It's about as sexy as a dress cut down to there, at least for those who get turned on by numbers. But there's nothing like the details in an SEC filing for a tantalizing look at the inner financial workings of fashion retailers -- especially their executive pay packages.
Amid plenty of fine print disclosing over-compensated fat cats, there are actually some who earn reasonable pay for their efforts. For instance, did you know that for top brass at Gap (GPS), Ann Inc. (ANN), Urban Outfitters (URBN), staying on top of aggressive growth initiatives during the downturn is paying off?
Fall into the pay gap
Glenn Murphy, chairman and CEO of Gap took one for the team back in 2009 amid a tough retail environment. After two consecutive years ($1.2 billion and $3.2 million respectively) of losses across all brands including Old Navy and Banana Republic, Murphy volunteered to cut his pay by 15 percent or $225,000.
Since then, Murphy's helmed Gap's restoration with an impressive degree of success. In 2010 the company continued rebuilding its stable of basics (hooray for 1969 Premium Denim without the premium price tags!), expanding e-commerce and locations abroad (selling online in 65 countries makes more sense than foreign franchises) and rebranding (a lukewarm effort that at least drew enough critical fire to make people sit up and think about Gap stores again).
For his efforts, the compensation committee ignored the fact that stock prices remained flat and pushed his salary back to pre-2009 levels. In addition to his $1.5 million paycheck, he also snagged a special bonus of $635,000 for sticking it out with lower pay during the tough days.
Ann Inc., the retailer formerly known as Ann Taylor, also paid homage to its chic-in-charge Kay Krill. For her efforts supervising the company's makeover, Krill took a 13.4 percent increase in her total compensation last year, with a bonus and stock awards in keeping with a rise in the company's earnings.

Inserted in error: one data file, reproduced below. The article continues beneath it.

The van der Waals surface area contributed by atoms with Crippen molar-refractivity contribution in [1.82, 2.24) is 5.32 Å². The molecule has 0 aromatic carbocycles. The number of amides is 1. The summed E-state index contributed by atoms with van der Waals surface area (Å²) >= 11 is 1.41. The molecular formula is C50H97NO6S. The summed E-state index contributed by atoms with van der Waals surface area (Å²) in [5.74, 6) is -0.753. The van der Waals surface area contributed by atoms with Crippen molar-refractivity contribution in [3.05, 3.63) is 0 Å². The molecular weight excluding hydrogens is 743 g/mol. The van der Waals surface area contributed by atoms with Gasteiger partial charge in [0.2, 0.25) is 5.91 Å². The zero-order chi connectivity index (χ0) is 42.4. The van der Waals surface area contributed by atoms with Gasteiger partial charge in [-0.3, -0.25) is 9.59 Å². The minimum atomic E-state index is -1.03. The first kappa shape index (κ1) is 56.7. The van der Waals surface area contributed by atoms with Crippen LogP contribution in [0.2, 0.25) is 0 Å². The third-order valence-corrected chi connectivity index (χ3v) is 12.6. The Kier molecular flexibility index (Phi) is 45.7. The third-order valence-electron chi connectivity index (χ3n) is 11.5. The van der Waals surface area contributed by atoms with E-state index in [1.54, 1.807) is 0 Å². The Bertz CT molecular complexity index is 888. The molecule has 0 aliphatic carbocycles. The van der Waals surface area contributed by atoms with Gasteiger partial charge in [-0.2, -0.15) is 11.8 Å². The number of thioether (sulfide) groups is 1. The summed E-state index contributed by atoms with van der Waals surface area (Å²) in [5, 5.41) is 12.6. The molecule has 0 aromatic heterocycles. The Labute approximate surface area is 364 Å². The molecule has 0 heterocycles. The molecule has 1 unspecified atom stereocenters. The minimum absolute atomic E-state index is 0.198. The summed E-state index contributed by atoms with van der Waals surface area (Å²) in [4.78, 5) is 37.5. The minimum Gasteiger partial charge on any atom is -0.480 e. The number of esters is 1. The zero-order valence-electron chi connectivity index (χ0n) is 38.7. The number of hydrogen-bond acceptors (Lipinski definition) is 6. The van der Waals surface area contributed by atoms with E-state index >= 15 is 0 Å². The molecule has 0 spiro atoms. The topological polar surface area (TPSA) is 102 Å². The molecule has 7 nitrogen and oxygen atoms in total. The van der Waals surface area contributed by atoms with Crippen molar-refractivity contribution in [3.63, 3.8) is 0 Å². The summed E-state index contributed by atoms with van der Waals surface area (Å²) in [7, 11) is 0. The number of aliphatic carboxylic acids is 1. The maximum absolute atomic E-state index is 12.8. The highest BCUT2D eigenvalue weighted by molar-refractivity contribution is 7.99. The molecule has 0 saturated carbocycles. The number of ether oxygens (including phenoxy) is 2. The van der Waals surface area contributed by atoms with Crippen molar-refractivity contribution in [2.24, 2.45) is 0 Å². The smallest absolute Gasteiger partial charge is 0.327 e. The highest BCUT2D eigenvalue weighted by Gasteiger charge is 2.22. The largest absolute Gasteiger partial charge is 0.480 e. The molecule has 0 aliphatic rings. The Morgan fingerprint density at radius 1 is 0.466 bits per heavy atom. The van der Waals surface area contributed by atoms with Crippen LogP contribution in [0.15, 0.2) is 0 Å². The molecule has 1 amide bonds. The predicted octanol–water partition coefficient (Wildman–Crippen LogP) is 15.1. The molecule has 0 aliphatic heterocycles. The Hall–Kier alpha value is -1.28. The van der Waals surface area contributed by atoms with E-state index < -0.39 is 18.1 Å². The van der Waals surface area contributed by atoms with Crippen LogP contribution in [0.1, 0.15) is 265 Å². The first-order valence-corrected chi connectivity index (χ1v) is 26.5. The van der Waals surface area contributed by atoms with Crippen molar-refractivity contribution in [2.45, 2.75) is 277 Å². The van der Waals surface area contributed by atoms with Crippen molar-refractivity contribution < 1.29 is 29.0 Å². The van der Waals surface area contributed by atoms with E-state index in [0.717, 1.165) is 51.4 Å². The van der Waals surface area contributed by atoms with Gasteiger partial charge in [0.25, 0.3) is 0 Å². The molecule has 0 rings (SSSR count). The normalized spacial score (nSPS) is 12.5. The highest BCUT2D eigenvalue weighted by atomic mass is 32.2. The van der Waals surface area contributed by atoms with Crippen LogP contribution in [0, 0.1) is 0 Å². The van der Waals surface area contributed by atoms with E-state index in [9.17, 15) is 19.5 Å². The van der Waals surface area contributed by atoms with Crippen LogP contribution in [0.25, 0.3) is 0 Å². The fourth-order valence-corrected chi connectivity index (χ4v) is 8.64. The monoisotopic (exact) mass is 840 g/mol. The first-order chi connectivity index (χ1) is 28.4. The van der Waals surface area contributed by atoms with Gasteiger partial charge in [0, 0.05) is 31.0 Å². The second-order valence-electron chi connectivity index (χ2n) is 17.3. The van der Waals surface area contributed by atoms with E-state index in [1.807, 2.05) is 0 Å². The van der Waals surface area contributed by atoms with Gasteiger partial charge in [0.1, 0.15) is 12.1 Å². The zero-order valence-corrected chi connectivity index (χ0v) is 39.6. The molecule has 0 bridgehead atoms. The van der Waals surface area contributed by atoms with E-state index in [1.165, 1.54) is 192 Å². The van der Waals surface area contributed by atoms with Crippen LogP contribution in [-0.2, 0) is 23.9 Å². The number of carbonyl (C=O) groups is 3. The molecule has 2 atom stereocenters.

Indeed, everything was looking up for AT at the end of 2010: total net sales were nearly $2 billion, compared with net sales of $1.8 billion in the full year of fiscal 2009. Savvy strategies boosted gross margin up a record 55.8 percent in fiscal 2010, an increase of 140 basis points compared to 2009.
The move back to relevance for covet-worthy career separates and sigh-inducing casual threads was felt all the way to e-commerce where promotions (often up to 40 percent off) induced plenty of spending -- accounting for 75 percent increases at both anntaylor.com and loft.com. With numbers like that, Krill's package seems positively modest especially considering her car allowance has dropped like a rock, too. Last year, AT put up just under $10,000 for toting Krill around town, down from $36,000 in 2009, according to the filing.
Rounding out this retail crew is Glen Senk, CEO of Urban Outfitters, better known as the guy who's heading up a full-court press for the chain's continuing growth. The company's proxy statement lists Senk's total compensation for fiscal 2011 at just north of $2.5 million -- a far cry from fiscal 2010 in which Senk snapped up nearly $30 million, most coming from stock awards worth about $27 million. That gives him a total of 1.2 percent of the company's common stock.
The stock price itself is lower today than it was a year ago but that didn't deter the compensation committee from rewarding Senk. For his part, Senk's been nothing but bullish over the past year, riding a revenue rise to launch Urban's new wedding branded boutique BHLDN, opened 46 new stores, and continued to explore options in Latin America, Asia and Europe. Urban's namesake brand even introduced a collection of offerings from a clutch of European designers, putting the retailer head-to-head with such e-commerce giants as ASOS.
For all that investment in top line growth, profits continue to rise, breaking records in the fourth quarter. For the year ended January 31, 2011, gross profit margin improved by 62 basis points on improved merchandise margins and positive comps. Total sales were up to about $2.2 billion over 2010's $1.9 billion.
The annals of apparel retail are littered with examples of brands that expanded much too quickly. Gap is finally recovering from its missteps in the early 2000s. In this stage of growth, however, each CEO would do well to exercise more cautious optimism. If they feel they must expand, a focus on e-commerce is in everyone's best interest. Shipping is a lot more cost effective than leasing, managing, and merchandising entire stores.
Image via Andrey Andreev from Fotolia.com